AUGUSTA, MICH. — Emily A. Likens has been named president and chief executive officer of Knappen Milling Co., succeeding her father Charles B. (Chip) Knappen III, who has been leading the company for the last 40 years. Mr. Knappen will stay on at Knappen in a lesser role, to provide support during this transition before retiring.

Mrs. Likens and her husband, Robert (Bob) Likens Jr., and their four boys moved back from Colorado for the family business. Mr. Likens joined Knappen Milling in 2012 and currently is senior vice-president. Mrs. Likens has been a director on Knappen’s board since 2014, when the leadership transition began.

Mrs. Likens attended the University of Arizona and later graduated from the Midwives College of Utah in Salt Lake City with an associate of science in midwifery degree and her Certified Professional Midwife credential. She has spent more than a decade in the midwifery field and is both owner and solo practitioner of Living Waters Midwifery L.L.C., a midwifery business based in Plainwell, Mich. In that role, she has provided midwifery care throughout the course of pregnancy, birth and postpartum within homes in Michigan. Before returning to Michigan in 2012, Mr. and Mrs. Likens ran a martial arts business in Colorado.

The fourth generation of Knappen to lead Knappen Milling, Mrs. Likens’ great-grandfather Charles B. (Charlie) Knappen established the business in 1929. According to a company history prepared by Mrs. Likens, Charlie Knappen was an entrepreneur and farmer. He acquired a closed mill and began shipping bran to Kellogg Co. in Battle Creek, Mich., about 10 miles east of Augusta.

For most of its history, Knappen’s niche product in the milling industry was producing edible heavy bran as its principal product and flour as a byproduct.

Charlie Knappen’s son, Charles B. (Chuck) Knappen Jr., joined the business after returning from World War II, and additional grain storage was built in the 1940s and 1950s. In 1962, the original mill was replaced with a pneumatic mill, designed specifically for heavy bran production. It was not until the 1970s that the company devoted serious attention to marketing its flour. Kellogg again emerged as a principal customer, incorporating Knappen’s flour into Froot Loops and Apple Jacks cereals. In June of 1972, Chip Knappen started his career at Knappen, working alongside his father. In the late 1970s Chip Knappen added the use of optical sorters, which had not been used in the industry at that time for the cleaning process. That prompted the company to affectionately name their product SOTAC wheat, an acronym for state-of-the-art-cleaned. With this cleaned wheat, Kellogg was able to use it for their shredded wheat cereals.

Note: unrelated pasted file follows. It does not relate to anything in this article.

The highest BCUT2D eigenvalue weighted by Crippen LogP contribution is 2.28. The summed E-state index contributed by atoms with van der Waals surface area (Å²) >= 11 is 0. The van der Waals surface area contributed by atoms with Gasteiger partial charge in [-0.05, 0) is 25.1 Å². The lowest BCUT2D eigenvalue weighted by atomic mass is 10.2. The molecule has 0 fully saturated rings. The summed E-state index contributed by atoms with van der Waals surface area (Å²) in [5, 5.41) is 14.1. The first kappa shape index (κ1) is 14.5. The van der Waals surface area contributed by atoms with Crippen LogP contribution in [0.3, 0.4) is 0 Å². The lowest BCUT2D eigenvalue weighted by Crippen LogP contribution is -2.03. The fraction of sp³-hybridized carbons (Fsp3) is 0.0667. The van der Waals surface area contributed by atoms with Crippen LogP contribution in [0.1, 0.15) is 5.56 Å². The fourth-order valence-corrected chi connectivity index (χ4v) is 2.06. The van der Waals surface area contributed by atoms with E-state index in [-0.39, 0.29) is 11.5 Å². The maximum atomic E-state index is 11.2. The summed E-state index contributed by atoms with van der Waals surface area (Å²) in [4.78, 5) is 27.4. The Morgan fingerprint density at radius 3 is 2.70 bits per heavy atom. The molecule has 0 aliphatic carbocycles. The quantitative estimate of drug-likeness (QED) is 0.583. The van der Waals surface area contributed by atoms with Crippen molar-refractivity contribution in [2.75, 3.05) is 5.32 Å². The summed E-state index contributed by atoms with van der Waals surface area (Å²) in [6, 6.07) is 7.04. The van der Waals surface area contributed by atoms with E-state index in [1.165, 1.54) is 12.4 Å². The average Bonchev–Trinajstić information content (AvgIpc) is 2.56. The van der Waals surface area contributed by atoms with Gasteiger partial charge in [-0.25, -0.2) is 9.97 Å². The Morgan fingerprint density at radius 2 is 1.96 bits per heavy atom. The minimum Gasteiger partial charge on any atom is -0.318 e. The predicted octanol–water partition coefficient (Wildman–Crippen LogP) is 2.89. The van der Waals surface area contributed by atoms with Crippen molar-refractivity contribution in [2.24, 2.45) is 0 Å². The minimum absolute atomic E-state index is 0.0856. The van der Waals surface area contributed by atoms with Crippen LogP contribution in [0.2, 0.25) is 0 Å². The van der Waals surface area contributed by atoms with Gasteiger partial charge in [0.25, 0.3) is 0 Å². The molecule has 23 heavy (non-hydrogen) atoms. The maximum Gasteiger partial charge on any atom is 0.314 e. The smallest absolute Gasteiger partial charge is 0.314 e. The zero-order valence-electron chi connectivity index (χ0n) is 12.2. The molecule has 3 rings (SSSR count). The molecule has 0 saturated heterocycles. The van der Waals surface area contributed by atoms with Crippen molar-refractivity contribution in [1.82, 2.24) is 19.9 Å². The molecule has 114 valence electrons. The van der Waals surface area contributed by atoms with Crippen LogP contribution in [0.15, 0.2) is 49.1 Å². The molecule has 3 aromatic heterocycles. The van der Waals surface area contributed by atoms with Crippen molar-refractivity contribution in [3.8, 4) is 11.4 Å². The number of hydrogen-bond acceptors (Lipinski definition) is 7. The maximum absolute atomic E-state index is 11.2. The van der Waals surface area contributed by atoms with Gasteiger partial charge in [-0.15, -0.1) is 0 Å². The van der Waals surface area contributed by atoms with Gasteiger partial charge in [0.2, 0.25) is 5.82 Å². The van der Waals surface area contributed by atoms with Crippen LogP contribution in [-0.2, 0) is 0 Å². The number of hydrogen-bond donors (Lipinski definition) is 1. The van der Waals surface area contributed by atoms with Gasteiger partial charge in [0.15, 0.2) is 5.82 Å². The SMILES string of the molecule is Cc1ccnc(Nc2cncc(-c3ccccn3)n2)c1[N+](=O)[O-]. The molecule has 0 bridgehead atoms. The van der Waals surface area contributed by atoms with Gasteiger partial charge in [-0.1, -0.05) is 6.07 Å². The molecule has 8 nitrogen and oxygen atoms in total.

Chip Knappen succeeded his father as president in 1979, later becoming c.e.o. in the early 1980s. In the early 2000s, he launched a three-year project to reflow the mill more conventionally when the demand for heavy bran waned. For the last 15 years, Knappen Milling has focused its production on soft wheat milled products, including cookie/cracker flour, cake flour, pastry flour, light bran, high ash flour and SOTAC wheat. The company’s customers are located across the United States, Canada and Mexico.

According to the 2019 Grain & Milling Annual published by Sosland Publishing Company, Knappen Milling has 4,800 cwts of daily milling capacity and 2 million bus of grain storage. Knappen mills both soft red winter and soft white winter wheat.

Mrs. Likens said her interest in Knappen Milling and the milling industry date back long before her return to Michigan in the early 2010s.

“A lot of my identity is grounded in the mill,” she said. “When I was young, my father would come into work on weekends, and I would go with him. I’d be in the office and walk around the mill. People who worked in the mill in those days are supervisors now, people I’ve known 30 to 40 years. I’ve always wanted to be here, but there is value in having had the opportunity to mature. Timing was important.”

While Knappen is a multi-generational milling company, its identity has changed in different ways with each succeeding generation, Mrs. Likens said. She is mindful of a distinction she will bring to the position of c.e.o. as the only woman-owned and -run flour mill in the United States. Mrs. Likens said she was nominated to this position by her aunt, Sarah Knappen, who has been a member of the board of directors for decades.

“My grandfather Chuck Knappen had this motto, ‘Give me an opportunity, and I will make it work,’” she said. “I believe that motto encapsulates the entrepreneurial spirit and tenacity of all four Knappen generations. That is what we are doing at Knappen Milling, we are taking every opportunity and making it happen. This company’s inception occurred 20 days prior to Black Tuesday (the stock market crash of 1929), and here we are 90 years later still milling wheat. Each generation has faced challenges and opportunities that have been the catalyst for change that redefines our niche as a company. As Knappen transitions in leadership with my dad retiring, our niche now includes the first Knappen woman as president/c.e.o. Embracing these opportunities, growing and changing with the milling industry keeps us competitive.”